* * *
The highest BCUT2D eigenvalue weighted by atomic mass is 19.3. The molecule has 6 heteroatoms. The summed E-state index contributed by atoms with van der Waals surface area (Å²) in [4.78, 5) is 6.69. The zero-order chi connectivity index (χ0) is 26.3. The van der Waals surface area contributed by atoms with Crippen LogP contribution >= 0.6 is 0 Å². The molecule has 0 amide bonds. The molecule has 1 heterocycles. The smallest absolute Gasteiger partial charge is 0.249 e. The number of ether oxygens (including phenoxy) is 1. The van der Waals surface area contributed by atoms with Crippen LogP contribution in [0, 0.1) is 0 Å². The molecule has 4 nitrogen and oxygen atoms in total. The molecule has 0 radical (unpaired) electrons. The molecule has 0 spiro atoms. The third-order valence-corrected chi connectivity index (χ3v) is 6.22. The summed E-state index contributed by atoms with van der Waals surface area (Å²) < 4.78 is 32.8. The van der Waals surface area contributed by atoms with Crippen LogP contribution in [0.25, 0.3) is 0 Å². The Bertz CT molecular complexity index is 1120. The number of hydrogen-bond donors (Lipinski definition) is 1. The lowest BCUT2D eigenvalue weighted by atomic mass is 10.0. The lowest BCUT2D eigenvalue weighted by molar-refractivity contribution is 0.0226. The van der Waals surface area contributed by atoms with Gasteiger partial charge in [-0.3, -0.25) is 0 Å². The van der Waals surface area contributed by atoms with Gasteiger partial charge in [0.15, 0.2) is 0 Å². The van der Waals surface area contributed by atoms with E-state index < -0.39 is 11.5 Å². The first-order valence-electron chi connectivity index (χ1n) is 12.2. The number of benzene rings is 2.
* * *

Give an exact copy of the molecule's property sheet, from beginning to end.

The highest BCUT2D eigenvalue weighted by atomic mass is 19.3. The molecule has 6 heteroatoms. The summed E-state index contributed by atoms with van der Waals surface area (Å²) in [4.78, 5) is 6.69. The zero-order chi connectivity index (χ0) is 26.3. The van der Waals surface area contributed by atoms with Crippen LogP contribution >= 0.6 is 0 Å². The molecule has 0 amide bonds. The molecule has 1 heterocycles. The smallest absolute Gasteiger partial charge is 0.249 e. The number of ether oxygens (including phenoxy) is 1. The van der Waals surface area contributed by atoms with Crippen LogP contribution in [0, 0.1) is 0 Å². The molecule has 4 nitrogen and oxygen atoms in total. The molecule has 0 radical (unpaired) electrons. The molecule has 0 spiro atoms. The third-order valence-corrected chi connectivity index (χ3v) is 6.22. The summed E-state index contributed by atoms with van der Waals surface area (Å²) < 4.78 is 32.8. The van der Waals surface area contributed by atoms with Crippen LogP contribution in [0.25, 0.3) is 0 Å². The Bertz CT molecular complexity index is 1120. The number of hydrogen-bond donors (Lipinski definition) is 1. The lowest BCUT2D eigenvalue weighted by atomic mass is 10.0. The lowest BCUT2D eigenvalue weighted by molar-refractivity contribution is 0.0226. The van der Waals surface area contributed by atoms with Gasteiger partial charge in [-0.3, -0.25) is 0 Å². The van der Waals surface area contributed by atoms with Gasteiger partial charge in [0.15, 0.2) is 0 Å². The van der Waals surface area contributed by atoms with E-state index < -0.39 is 11.5 Å². The first-order valence-electron chi connectivity index (χ1n) is 12.2. The number of benzene rings is 2.